• One of the most eye-catching features is a striking bronze statue known as The Eagle Slayer, sculpted in 1851 by the popular Victorian artist John Bell. It portrays a shepherd boy shooting an arrow at an eagle that has killed a lamb in his care, which lies at his feet.

• Near the house is a formal Millennium Garden with an herbaceous border. It’s centred around a pool where Great Crested Newts reside.

The house, which is a private family residence, and therefore not open to the public, was largely reconstructed in 1959 and is now little more than a quarter of its previous size. It resembles the house as it used to be, before its 1830 Elizabethan-style additions were added on.

• Look for the Sundial Garden, featuring an 18th-century sundial as its centre piece. It stands beside a mosaic in the shape of a bear, the symbol of the Barham family.

• Near the Sundial Garden is another walled garden. This one is entered through ornate memorial gates erected in memory of Captain Wilfrid Barham, who died during the Great War at Ypres in 1915, aged just 20. Above the gate is the dragon badge of The Buffs, the East Kent Regiment - Captain Barham's regiment.

• Outside the walled garden is The Policy, a wide meadow rich in wildflowers, daffodils, and flowering shrubs, supplemented by colourful azaleas and rhododendrons.

• A joy to children is discovery of The Climbing Bears deep in the woodland gardens. An old oak tree, that had to be felled, is carved to show a mother bear and her two cubs, climbing towards a bee’s nest and the promise of honey.

• In the parkland is a circle of Scots pine, one for each decade of the century that the Barham family have resided at Hole Park.

• In the woodlands below the house is an historic ice house, built around 1740. Ice from nearby ponds, such as Egg Pond on the hill above, was stored here, and layered with straw for insulation. Properly packed ice could last up to a year and would be taken as needed to the house for cooling drinks or making confections. The Grade II listed ice house remained in use until the middle of the 19th-century when commercial ice delivery was available.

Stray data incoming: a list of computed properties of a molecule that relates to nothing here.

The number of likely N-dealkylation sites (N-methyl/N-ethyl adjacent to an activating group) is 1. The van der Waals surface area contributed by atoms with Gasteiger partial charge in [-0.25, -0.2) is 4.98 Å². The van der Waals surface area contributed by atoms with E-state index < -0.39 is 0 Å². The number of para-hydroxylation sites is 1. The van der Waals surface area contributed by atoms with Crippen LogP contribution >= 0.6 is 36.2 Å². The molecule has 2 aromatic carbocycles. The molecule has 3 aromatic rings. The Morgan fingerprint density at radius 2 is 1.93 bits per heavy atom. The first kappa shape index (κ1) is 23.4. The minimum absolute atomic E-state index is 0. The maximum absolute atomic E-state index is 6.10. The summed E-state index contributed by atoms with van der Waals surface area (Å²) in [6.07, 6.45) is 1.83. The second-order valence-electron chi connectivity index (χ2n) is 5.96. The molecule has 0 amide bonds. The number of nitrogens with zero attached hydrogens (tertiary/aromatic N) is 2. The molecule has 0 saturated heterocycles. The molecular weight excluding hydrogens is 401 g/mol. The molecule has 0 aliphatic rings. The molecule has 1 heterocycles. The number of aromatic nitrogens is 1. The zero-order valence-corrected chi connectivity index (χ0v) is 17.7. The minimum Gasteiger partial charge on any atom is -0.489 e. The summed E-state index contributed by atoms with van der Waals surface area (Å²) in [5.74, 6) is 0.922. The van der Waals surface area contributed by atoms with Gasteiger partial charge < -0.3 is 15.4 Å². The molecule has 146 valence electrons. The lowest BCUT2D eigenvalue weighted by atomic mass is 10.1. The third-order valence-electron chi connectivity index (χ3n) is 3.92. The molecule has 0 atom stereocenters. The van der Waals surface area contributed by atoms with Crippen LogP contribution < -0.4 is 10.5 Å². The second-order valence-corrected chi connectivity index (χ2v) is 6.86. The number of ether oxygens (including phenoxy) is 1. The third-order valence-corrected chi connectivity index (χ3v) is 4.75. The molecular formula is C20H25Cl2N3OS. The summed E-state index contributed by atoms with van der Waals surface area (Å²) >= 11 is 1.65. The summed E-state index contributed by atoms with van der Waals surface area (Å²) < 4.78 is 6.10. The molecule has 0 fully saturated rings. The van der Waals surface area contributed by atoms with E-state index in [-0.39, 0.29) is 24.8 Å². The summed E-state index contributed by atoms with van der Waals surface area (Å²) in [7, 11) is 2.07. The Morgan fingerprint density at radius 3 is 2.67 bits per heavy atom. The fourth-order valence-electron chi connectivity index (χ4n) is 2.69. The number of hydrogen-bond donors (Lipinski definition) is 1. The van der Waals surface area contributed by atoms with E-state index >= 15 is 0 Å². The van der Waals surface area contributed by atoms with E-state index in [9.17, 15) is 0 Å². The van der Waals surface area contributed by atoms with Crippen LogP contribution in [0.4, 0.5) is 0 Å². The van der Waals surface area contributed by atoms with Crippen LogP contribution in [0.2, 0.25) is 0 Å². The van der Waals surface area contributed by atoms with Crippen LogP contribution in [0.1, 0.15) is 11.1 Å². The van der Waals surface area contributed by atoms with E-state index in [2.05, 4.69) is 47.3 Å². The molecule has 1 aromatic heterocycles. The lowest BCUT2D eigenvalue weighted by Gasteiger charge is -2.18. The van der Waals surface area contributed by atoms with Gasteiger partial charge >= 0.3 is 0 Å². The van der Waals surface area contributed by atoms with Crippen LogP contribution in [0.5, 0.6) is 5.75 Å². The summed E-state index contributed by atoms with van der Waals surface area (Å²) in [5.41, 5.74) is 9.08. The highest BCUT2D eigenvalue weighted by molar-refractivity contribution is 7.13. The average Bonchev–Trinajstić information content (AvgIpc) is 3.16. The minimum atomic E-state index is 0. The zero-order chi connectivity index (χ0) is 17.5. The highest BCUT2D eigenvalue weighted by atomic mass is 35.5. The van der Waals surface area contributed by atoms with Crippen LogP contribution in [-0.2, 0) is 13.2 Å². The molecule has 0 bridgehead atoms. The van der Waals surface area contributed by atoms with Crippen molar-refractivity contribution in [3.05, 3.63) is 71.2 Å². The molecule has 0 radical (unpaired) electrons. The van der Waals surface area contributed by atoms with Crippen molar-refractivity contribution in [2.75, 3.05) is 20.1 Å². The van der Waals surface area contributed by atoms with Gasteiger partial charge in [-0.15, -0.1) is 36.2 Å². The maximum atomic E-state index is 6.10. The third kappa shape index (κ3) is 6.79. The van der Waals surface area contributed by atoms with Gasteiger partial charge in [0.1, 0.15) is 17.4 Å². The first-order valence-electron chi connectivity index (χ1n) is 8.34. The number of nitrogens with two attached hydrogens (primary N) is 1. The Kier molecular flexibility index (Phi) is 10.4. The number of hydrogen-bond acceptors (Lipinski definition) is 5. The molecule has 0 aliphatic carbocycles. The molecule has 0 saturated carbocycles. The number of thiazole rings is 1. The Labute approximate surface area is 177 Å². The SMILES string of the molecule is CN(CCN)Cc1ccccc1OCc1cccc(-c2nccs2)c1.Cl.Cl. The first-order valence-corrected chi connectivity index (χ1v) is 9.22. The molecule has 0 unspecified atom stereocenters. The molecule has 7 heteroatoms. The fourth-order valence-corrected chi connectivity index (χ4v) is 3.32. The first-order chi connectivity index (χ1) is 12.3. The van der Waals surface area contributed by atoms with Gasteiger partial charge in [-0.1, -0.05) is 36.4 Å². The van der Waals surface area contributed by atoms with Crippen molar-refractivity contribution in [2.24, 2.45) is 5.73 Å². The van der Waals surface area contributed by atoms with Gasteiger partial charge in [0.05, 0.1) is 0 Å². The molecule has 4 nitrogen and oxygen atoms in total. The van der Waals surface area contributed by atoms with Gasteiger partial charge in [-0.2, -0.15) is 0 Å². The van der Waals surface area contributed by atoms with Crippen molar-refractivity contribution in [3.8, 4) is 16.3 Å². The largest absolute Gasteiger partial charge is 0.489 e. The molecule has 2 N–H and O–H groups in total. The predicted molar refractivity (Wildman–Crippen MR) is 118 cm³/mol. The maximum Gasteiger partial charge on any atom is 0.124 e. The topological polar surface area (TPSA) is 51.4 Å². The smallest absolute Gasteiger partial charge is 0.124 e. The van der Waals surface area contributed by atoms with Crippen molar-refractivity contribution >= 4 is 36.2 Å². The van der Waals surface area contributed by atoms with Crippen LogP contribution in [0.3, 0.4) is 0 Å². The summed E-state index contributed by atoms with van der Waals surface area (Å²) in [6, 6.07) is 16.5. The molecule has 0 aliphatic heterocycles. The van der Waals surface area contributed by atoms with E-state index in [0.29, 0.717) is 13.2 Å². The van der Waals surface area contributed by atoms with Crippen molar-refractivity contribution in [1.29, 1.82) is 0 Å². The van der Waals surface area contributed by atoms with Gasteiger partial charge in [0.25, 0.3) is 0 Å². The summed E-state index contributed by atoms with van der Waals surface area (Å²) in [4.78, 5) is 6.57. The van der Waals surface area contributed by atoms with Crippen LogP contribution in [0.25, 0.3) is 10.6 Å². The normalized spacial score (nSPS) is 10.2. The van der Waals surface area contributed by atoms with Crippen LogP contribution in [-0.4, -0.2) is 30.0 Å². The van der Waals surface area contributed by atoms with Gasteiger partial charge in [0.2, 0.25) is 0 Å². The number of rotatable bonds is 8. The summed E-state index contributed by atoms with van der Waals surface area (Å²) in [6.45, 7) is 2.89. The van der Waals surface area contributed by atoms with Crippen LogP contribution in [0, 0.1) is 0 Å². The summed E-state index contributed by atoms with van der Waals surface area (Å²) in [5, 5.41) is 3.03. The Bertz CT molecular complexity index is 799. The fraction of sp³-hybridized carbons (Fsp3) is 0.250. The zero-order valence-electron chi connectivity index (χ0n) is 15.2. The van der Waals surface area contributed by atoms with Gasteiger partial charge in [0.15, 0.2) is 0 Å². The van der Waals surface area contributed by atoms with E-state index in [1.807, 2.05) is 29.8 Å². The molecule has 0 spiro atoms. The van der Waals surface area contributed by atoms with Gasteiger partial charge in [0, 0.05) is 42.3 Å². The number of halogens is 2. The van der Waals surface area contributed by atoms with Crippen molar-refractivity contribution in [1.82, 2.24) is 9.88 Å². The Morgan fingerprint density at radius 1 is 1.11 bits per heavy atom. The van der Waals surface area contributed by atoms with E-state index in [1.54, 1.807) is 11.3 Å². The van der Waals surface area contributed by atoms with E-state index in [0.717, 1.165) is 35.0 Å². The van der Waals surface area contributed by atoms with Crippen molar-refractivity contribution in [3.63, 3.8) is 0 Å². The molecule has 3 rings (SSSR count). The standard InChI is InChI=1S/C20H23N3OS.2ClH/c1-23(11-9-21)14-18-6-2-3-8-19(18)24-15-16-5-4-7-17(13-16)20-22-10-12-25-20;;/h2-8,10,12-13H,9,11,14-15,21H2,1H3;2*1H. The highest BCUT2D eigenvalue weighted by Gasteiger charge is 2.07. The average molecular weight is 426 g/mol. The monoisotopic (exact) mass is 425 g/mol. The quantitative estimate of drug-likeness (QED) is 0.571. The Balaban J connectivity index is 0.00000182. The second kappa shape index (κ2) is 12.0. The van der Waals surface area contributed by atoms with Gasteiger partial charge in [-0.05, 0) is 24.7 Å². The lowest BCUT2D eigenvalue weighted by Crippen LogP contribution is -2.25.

There’s no time limit to your entrance ticket, so you can spend the day taking it all in. Partake in a delicious light lunch in the Coach House where apple juice, local beer and homemade jam and honey produced from the fruit and bees on the Hole Park Estate are available to purchase. There’s also a dedicated tea room serving scrumptious homemade cakes and, should the urge arise, there’s a plant stall for browsing.

Be sure to check out their list of scheduled activities www.holepark.com.  

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Cindy-Lou Dale

Cindy-Lou Dale is a professional editor, writer and photographer, specializing in high-end travel, luxury motoring and affluent lifestyles. She also writes compellingly of current affairs, African politics and introduces her readers to new-age philanthropy.